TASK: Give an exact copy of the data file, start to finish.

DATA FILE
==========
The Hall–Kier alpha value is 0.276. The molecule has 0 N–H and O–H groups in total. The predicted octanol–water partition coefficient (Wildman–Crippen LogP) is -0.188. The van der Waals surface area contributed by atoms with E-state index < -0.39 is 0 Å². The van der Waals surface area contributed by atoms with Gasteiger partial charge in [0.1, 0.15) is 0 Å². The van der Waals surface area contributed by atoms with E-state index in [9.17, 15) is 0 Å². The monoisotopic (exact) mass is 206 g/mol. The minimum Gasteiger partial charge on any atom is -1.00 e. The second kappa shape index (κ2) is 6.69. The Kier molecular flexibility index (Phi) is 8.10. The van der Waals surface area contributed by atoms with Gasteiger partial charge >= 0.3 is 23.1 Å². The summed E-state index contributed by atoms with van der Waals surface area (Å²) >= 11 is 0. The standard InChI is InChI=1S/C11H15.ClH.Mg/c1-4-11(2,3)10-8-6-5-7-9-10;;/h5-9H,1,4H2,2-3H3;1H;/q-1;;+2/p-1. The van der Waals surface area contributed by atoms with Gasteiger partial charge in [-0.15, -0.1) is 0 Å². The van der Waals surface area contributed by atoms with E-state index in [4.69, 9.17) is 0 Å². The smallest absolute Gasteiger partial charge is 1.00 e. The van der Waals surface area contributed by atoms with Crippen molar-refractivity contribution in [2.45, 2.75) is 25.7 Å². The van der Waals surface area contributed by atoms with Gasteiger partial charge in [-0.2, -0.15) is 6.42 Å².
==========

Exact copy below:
The Hall–Kier alpha value is 0.276. The molecule has 0 N–H and O–H groups in total. The predicted octanol–water partition coefficient (Wildman–Crippen LogP) is -0.188. The van der Waals surface area contributed by atoms with E-state index < -0.39 is 0 Å². The van der Waals surface area contributed by atoms with Gasteiger partial charge in [0.1, 0.15) is 0 Å². The van der Waals surface area contributed by atoms with E-state index in [9.17, 15) is 0 Å². The monoisotopic (exact) mass is 206 g/mol. The minimum Gasteiger partial charge on any atom is -1.00 e. The second kappa shape index (κ2) is 6.69. The Kier molecular flexibility index (Phi) is 8.10. The van der Waals surface area contributed by atoms with Gasteiger partial charge >= 0.3 is 23.1 Å². The summed E-state index contributed by atoms with van der Waals surface area (Å²) >= 11 is 0. The standard InChI is InChI=1S/C11H15.ClH.Mg/c1-4-11(2,3)10-8-6-5-7-9-10;;/h5-9H,1,4H2,2-3H3;1H;/q-1;;+2/p-1. The van der Waals surface area contributed by atoms with Gasteiger partial charge in [-0.15, -0.1) is 0 Å². The van der Waals surface area contributed by atoms with E-state index in [4.69, 9.17) is 0 Å². The smallest absolute Gasteiger partial charge is 1.00 e. The van der Waals surface area contributed by atoms with Crippen molar-refractivity contribution in [2.45, 2.75) is 25.7 Å². The van der Waals surface area contributed by atoms with Gasteiger partial charge in [-0.2, -0.15) is 6.42 Å².